Before the Battle

Sitting in the press room more than two hours before one of the biggest basketball games that West Virginia has played in my nearly 25 years as a Mountaineer fan, I feel a little bit like I did just before my first collegiate class. I am proud, confident and excited, but nervousness is the emotion that has taken over the most.

As a writer, the only thing I know to do to pass the time is to sit down with my laptop, or in this case one I borrowed, and put my thoughts down on paper. Many of you are probably feeling the same way, so although my ramblings may not threaten to win a Pulitzer Prize anytime soon, it may provide you with a release to make the hours pass.

The main thought that I want to express is how proud everyone who is a West Virginia native, a WVU graduate or simply a friend of the Mountaineer program should be of this team. Over the four days I have spent in New York I have watched perennial powers such as Notre Dame, Connecticut, Georgetown and Pitt leave Madison Square Garden with their heads hung low and talents like Craig Smith, Jared Dudley, Josh Boone, Charlie Villanueva and Chris Thomas leave New York City without the trophy they so desperately desired. Even some of the men considered to be the best coaches in the nation, Al Skinner, Jim Calhoun and John Thompson III have been forced to leave the 11-team field.

But through it all, an upstart group of scrapping Mountaineers has had to extend its reservations day after day. While some of the above big names are watching on television, guys like Mike Gansey, Kevin Pittsnogle, Frank Young, Joe Herber, Tyrone Sally and J.D. Collins, who received interest from very few schools coming out of high school, are still playing in front of the bright lights of the ESPN cameras. They may not have the name on the back of their jerseys thrown in the trash, as Dan Dakich once demanded, but each and every player in Blue and Gold this evening will be playing for the name on the front of the jersey, not the name on the back.

They will be playing for a head coach that believed in them when nobody else did. They will be playing for a man that defended each and every one of them through and down-stretch in mid-January and they will be playing for a state that is better known for taking cheap insults than for making a run at basketball supremacy.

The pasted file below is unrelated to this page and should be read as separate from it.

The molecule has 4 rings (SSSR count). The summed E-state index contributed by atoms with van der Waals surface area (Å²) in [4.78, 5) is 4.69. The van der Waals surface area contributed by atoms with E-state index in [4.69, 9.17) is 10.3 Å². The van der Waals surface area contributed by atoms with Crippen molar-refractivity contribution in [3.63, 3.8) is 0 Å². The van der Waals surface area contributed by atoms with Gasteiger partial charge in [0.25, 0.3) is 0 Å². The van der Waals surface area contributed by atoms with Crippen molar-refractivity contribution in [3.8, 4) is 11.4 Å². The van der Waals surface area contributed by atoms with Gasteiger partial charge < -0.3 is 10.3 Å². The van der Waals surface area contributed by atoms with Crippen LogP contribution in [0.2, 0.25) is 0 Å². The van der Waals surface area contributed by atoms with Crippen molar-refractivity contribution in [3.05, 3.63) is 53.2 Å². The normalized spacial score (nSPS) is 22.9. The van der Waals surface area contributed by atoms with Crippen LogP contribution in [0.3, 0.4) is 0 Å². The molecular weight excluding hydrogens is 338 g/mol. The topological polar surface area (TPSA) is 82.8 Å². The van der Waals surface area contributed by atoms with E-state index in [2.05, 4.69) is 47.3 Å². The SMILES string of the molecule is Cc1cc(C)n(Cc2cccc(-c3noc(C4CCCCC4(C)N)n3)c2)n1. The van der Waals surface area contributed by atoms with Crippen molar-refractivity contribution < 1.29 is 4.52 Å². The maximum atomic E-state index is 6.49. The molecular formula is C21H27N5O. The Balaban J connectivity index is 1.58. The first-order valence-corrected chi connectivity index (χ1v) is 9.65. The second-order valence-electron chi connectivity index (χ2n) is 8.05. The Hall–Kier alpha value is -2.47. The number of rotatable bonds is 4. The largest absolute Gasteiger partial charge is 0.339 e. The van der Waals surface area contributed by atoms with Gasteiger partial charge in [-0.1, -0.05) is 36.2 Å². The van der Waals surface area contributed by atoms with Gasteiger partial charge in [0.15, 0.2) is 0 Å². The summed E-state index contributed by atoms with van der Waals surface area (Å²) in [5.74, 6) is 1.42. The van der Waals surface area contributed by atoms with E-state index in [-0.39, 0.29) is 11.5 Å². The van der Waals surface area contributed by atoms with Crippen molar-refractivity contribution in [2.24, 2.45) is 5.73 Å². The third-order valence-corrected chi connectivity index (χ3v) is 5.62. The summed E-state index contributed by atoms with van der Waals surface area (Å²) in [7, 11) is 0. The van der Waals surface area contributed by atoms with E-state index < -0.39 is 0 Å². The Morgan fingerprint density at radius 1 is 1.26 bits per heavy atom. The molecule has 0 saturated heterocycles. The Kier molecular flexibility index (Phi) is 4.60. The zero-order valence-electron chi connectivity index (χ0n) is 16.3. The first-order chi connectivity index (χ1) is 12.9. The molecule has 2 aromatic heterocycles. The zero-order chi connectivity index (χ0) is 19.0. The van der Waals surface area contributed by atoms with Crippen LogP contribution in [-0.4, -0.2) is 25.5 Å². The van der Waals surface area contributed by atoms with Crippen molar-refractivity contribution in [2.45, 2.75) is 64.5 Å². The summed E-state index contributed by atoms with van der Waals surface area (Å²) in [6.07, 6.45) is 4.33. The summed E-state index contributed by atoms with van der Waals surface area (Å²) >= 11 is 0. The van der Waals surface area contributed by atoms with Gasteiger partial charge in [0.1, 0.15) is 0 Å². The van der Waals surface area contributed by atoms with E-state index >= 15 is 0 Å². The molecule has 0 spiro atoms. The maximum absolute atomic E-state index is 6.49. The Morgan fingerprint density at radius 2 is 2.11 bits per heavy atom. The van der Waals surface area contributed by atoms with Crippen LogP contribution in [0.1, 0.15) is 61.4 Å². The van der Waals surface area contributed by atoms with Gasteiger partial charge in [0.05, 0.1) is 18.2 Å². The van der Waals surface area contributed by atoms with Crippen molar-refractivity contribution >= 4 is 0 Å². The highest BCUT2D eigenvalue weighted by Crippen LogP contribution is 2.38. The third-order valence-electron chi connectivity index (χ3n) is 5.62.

Everything this team has earned, 21 wins, a spot in the NCAA tournament, the respect of one of the top conferences in America and a new following of otherwise unbiased fans, they have earned with their hearts. The scouting reports were not wrong. These Mountaineers were not blessed with the god-given talent of guys like Hakim Warrick and Josh Boone, but they have qualities that most coaches refuse to measure. They have heart, they have brains, they are determined and they are confident.

If the coach tells any one of the 14 players on West Virginia's roster to hit the floor, they hit the floor. If he explains to one of his Mountaineers that he is needed in practice but not as much in the heat of battle, the player will give it his all on the practice floor, but if is name is called, he will be ready to play.

This team puts the lessons that every youth league coach preaches from the beginning to work, and it has proven that the messages are still valuable ones. By hitting its foul shots, diving for loose balls, playing fundamental defense and making crisp two-handed passes, this team has earned its self a spot on a stage that is often reserved for showboats who are filled with talent but also filled with enormous egos.

As proud as it makes me to read, "2005 Big East Championship, West Virginia vs. Syracuse" on the marquee outside the world's most famous arena, hearing some of the country's most famous sports media figures, and even some casual observers speak about the class, dignity and heart that this West Virginia team displays is what truly brings goose bumps to my arms.

So whether WVU walks off the floor with the Big East trophy and pieces of the net or it has to watch Syracuse celebrate yet another championship, no fan, player, coach or student should be ashamed to call themselves a Mountaineer. What this team has done, not what guys like O.J. Simpson, Allen Iverson, Dennis Rodman or Ray Lewis have done, is what makes sports as valuable as they are to American society.

I will leave New York, no matter the situation, with my head held high and my Blue & Gold prominently displayed, and I hope wherever you are, you will do the same. Now pop up a batch of popcorn, pour your favorite beverage into your lucky Mountaineer glass and pull up a seat to watch West Virginia's Mountaineers make the state proud once again. I want to hear your cheers all the way in New York.

Let's Go Mountaineers!


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